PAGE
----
Asking Jihadists Why They Hate Us
'I Was Told to Come Alone' chronicles a veteran reporter's encounters with some of the world's most deadly militants.
Photo of Iraqi desert by Spencer Platt/Getty Images. Illustration by Lia Kantrowitz
In 2003, while reporting for the Washington Post on the trial of Mounir el-Motassadeq, one of the first men accused of involvement in 9/11, Souad Mekhennet attended a dinner in Hamburg, Germany. She was seated next to a witness whose husband had been a firefighter killed in the attacks. The witness, Maureen Fanning, asked Mekhennet a question that has since guided much of her work as a journalist: "Why do they hate us so much?"
At the time, Mekhennet had no answer. "I felt compelled to understand what had driven those men... and what drove others like them." she writes in her new memoir, I Was Told to Come Alone: My Journey Behind the Lines of Jihad, which chronicles her experiences as a journalist covering religious militants in Europe and the Middle East.
Mekhennet is able to communicate across cultural and religious lines thanks to her Moroccan-Turkish identity and background as a Muslim. She also is aware that there are no easy, obvious solutions to the problem of extremism. "You can't bomb [ISIS strongholds] Raqqa or Mosul and think these so-called jihadists are going to vanish," she told me over the phone. A deeper, psychological investigation is required. "There is no way to understand what is happening in the hearts and minds of these people other than to meet with them."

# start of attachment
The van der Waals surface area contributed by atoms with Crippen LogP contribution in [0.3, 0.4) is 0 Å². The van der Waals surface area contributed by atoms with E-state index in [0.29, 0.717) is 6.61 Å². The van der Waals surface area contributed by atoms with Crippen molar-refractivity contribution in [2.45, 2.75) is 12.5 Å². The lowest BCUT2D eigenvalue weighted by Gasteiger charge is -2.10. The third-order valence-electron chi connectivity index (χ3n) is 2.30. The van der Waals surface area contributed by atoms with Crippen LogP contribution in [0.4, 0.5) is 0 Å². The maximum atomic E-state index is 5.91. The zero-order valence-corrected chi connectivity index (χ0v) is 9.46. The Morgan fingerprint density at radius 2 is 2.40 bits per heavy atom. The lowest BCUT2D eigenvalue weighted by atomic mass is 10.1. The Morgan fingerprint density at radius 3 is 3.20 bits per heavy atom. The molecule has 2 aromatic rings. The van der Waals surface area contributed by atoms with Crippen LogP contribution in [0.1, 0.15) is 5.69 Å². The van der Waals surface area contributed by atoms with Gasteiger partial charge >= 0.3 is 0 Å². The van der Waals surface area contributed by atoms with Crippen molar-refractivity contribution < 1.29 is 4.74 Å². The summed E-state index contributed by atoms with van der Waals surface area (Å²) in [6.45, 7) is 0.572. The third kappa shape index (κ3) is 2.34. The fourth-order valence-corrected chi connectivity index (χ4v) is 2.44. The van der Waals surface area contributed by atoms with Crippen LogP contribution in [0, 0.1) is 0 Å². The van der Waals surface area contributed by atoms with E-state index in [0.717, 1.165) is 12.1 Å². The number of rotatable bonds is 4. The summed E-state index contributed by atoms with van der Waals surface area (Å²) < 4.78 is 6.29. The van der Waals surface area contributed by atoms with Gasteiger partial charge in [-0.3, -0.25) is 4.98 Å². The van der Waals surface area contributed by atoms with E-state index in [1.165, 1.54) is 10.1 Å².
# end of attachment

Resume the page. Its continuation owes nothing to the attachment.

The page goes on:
There is great need for an exploration of the "why" beyond the "what," especially as attacks carried out in the name of Islam, but that do not reflect its teachings, become increasingly commonplace.
Watch VICE on HBO: Enemies at the Gates and Global Jihad:
When we spoke in May, Mekhennet had just returned from Manchester, where she'd been reporting in the aftermath of the bombing that killed 23 people, including Salman Ramadan Abedi, the 22 year-old British-born attacker of Libyan descent. Mekhennet had spoken with members in his community, as well as worshippers at the mosque he frequented, in an attempt to trace his radicalization.
Her memoir opens with the gripping story of Mekhennet's 2014 meeting with Abu Yusaf, overseer of a journalist hostage program and supervisor of the man who would become known as Jihadi John (and whose identity Mekhennet would reveal to the public). She was instructed to meet Abu Yusaf alone, at night, along the Turkish-Syrian border, despite warnings from Germany's antiterrorism unit of a plot to kidnap her and marry her off to a militant. Throughout the story of the meeting, Mekhennet emphasizes the parallels between their two backgrounds, the marginalization each had encountered ("To rise in my home country [of Germany] as a migrant, or even as the child of migrants, you have to toe the line and praise Europe's progressiveness"), as well as the different mentalities each embraced, the different paths chosen.
"There are moments where one sentence or wrong look can lead to the end of your life."